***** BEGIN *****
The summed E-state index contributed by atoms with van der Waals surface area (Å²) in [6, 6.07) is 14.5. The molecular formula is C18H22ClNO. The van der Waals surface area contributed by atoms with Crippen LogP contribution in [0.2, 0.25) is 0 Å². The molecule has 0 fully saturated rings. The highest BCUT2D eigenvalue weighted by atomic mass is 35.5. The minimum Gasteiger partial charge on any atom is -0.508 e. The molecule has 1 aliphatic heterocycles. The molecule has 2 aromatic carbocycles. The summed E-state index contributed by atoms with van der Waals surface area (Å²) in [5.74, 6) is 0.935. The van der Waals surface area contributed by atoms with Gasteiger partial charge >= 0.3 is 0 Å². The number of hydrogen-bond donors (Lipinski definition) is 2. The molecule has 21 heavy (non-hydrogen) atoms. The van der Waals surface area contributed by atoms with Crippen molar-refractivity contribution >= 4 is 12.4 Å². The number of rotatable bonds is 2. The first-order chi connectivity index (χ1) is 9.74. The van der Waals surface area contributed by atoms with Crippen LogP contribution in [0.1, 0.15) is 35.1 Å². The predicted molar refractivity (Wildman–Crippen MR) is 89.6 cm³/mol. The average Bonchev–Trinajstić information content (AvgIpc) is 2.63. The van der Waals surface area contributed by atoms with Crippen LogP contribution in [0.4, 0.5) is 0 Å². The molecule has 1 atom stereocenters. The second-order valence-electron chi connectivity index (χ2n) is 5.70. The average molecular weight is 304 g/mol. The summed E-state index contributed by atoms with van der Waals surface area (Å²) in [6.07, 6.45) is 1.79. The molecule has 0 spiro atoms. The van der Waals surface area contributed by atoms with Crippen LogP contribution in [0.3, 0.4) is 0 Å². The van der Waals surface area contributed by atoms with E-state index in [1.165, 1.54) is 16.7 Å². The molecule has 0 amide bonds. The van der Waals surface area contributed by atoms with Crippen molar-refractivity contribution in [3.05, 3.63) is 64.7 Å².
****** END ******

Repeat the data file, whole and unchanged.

The summed E-state index contributed by atoms with van der Waals surface area (Å²) in [6, 6.07) is 14.5. The molecular formula is C18H22ClNO. The van der Waals surface area contributed by atoms with Crippen LogP contribution in [0.2, 0.25) is 0 Å². The molecule has 0 fully saturated rings. The highest BCUT2D eigenvalue weighted by atomic mass is 35.5. The minimum Gasteiger partial charge on any atom is -0.508 e. The molecule has 1 aliphatic heterocycles. The molecule has 2 aromatic carbocycles. The summed E-state index contributed by atoms with van der Waals surface area (Å²) in [5.74, 6) is 0.935. The van der Waals surface area contributed by atoms with Gasteiger partial charge >= 0.3 is 0 Å². The number of hydrogen-bond donors (Lipinski definition) is 2. The molecule has 21 heavy (non-hydrogen) atoms. The van der Waals surface area contributed by atoms with Crippen molar-refractivity contribution >= 4 is 12.4 Å². The number of rotatable bonds is 2. The first-order chi connectivity index (χ1) is 9.74. The van der Waals surface area contributed by atoms with Crippen LogP contribution in [0.1, 0.15) is 35.1 Å². The predicted molar refractivity (Wildman–Crippen MR) is 89.6 cm³/mol. The average Bonchev–Trinajstić information content (AvgIpc) is 2.63. The van der Waals surface area contributed by atoms with Crippen LogP contribution in [0.4, 0.5) is 0 Å². The molecule has 1 atom stereocenters. The second-order valence-electron chi connectivity index (χ2n) is 5.70. The average molecular weight is 304 g/mol. The summed E-state index contributed by atoms with van der Waals surface area (Å²) in [6.07, 6.45) is 1.79. The molecule has 0 spiro atoms. The van der Waals surface area contributed by atoms with Crippen LogP contribution in [0.3, 0.4) is 0 Å². The van der Waals surface area contributed by atoms with E-state index in [1.165, 1.54) is 16.7 Å². The molecule has 0 amide bonds. The van der Waals surface area contributed by atoms with Crippen molar-refractivity contribution in [3.05, 3.63) is 64.7 Å².